Despite its legendary status, it isn’t everyday that you get to see what it’s like to flog an E46 M3 CSL on the Nurburgring. Most M3 CSL owners keep their cars locked away in hermetically sealed garages and never take them out to play. Some, though, are cooler than that and actually use their high-performance M car for, ya know, high performance. In this new video from Misha Charoudin, we get to see him drive an owner’s M3 CSL on the ‘Ring and it seems fantastic.

At the end of the drive, Charoudin says he kind of went into the zone while driving it, because it felt so responsive and confidence inspiring, he didn’t have to think much about each corner or specific movements. Instead, the car became a trustworthy dance partner and that’s about the best compliment you can give a sports car.

The E46 M3 CSL is a legend because of how it drives. It didn’t break any power records, come with any fancy color-coded trim levels, or show off a geometric headliner pattern. Instead, it was just a genuinely lightweight, pure sports car and one that seems to make believers out of anyone that sits behind the wheel. Charoudin, who drives some of the most incredible cars on the planet, seemed thoroughly impressed with the M3 CSL and, more importantly, seemed to enjoy it.

Admittedly, this M3 CSL isn’t stock. The owner added upgraded suspension, tires, and brakes, versus the stock stuff. No power upgrades were made but, if you want a proper track car, all you really need are good suspension, tires, and brakes. So he’s got it. Charoudin also complimented the setup, as he said there really weren’t many changes that needed to be made to be a good Nurburgring car.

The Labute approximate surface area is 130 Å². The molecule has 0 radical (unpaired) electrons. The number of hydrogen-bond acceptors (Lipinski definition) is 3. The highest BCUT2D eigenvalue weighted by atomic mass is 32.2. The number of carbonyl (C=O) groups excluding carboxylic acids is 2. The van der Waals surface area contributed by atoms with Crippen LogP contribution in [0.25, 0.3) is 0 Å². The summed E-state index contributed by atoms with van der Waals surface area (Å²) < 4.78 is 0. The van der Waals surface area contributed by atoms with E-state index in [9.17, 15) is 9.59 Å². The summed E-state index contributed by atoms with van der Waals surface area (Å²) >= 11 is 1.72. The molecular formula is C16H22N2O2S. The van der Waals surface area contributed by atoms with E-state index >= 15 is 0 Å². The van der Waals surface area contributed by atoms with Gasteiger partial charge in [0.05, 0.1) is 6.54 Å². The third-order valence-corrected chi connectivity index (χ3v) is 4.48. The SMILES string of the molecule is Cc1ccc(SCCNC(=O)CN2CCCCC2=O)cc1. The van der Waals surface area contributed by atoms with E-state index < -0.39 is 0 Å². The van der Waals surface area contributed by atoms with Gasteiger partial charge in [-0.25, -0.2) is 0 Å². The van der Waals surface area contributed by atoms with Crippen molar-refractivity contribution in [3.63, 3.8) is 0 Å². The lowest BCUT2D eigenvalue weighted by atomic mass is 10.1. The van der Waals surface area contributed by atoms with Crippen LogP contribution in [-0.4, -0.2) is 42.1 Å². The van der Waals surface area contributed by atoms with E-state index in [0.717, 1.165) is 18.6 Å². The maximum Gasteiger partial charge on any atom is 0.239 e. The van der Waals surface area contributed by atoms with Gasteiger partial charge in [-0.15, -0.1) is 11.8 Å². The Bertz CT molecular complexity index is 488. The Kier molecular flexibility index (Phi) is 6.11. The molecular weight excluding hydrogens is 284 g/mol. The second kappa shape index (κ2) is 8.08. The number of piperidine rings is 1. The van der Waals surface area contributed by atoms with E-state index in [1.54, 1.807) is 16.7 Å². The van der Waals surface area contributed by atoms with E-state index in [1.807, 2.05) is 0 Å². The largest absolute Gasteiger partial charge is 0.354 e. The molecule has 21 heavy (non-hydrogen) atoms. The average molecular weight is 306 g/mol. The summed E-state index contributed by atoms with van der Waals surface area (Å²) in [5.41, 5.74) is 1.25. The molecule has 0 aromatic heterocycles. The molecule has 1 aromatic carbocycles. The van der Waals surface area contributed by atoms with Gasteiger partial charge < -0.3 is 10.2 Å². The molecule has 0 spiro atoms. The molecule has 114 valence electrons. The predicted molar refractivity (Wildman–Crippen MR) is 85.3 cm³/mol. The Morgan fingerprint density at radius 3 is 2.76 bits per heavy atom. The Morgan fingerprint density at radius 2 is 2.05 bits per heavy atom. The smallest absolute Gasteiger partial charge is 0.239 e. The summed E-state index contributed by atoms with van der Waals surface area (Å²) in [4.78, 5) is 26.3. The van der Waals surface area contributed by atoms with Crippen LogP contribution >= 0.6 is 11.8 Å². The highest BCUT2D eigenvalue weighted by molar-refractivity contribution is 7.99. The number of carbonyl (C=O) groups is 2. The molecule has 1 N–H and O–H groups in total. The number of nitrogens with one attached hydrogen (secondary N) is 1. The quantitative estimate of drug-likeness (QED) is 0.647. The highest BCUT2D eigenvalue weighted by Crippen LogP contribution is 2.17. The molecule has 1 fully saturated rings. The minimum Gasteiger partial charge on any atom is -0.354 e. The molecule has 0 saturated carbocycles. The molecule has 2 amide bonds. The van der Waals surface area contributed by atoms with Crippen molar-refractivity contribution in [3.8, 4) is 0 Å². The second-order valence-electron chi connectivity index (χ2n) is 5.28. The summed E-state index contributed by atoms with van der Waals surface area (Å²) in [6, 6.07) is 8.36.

Watching the E46 M3 CSL lap the ‘Ring is both beautiful and sad. It’s beautiful because it reminds us that BMW M used to make genuinely special sports cars, ones that not only put down impressive performance but felt great doing it. You can see from Charoudin’s inputs and how the car responds to them that it’s a fluid, balanced car. There was no fighting at the wheel for power like the new M4 CSL, nor was there any slop in the inputs. It just looked tight, sharp, and responsive in a way that many modern M cars aren’t. Sure, its SMG transmission is a bit of a downer but aftermarket manual swaps are available, especially in the UK.